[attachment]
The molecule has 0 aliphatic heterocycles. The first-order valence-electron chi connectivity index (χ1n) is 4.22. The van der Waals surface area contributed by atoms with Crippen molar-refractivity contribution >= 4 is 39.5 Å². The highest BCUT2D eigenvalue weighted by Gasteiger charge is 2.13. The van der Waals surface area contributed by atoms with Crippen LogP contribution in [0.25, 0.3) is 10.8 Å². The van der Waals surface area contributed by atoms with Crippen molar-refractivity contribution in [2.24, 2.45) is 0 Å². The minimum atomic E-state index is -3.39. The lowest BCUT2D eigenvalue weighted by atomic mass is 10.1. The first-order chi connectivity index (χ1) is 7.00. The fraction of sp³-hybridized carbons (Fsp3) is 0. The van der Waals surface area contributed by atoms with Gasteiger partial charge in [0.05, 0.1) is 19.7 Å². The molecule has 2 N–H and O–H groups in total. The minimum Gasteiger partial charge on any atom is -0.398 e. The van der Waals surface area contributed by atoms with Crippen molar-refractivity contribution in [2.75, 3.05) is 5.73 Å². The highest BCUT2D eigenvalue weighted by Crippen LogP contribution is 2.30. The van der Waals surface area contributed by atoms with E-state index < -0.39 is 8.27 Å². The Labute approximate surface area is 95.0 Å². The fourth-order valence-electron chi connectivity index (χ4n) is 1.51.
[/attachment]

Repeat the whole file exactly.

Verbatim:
The molecule has 0 aliphatic heterocycles. The first-order valence-electron chi connectivity index (χ1n) is 4.22. The van der Waals surface area contributed by atoms with Crippen molar-refractivity contribution >= 4 is 39.5 Å². The highest BCUT2D eigenvalue weighted by Gasteiger charge is 2.13. The van der Waals surface area contributed by atoms with Crippen LogP contribution in [0.25, 0.3) is 10.8 Å². The van der Waals surface area contributed by atoms with Crippen molar-refractivity contribution in [2.24, 2.45) is 0 Å². The minimum atomic E-state index is -3.39. The lowest BCUT2D eigenvalue weighted by atomic mass is 10.1. The first-order chi connectivity index (χ1) is 7.00. The fraction of sp³-hybridized carbons (Fsp3) is 0. The van der Waals surface area contributed by atoms with Gasteiger partial charge in [0.05, 0.1) is 19.7 Å². The molecule has 2 N–H and O–H groups in total. The minimum Gasteiger partial charge on any atom is -0.398 e. The van der Waals surface area contributed by atoms with Crippen molar-refractivity contribution in [2.75, 3.05) is 5.73 Å². The highest BCUT2D eigenvalue weighted by Crippen LogP contribution is 2.30. The van der Waals surface area contributed by atoms with E-state index < -0.39 is 8.27 Å². The Labute approximate surface area is 95.0 Å². The fourth-order valence-electron chi connectivity index (χ4n) is 1.51.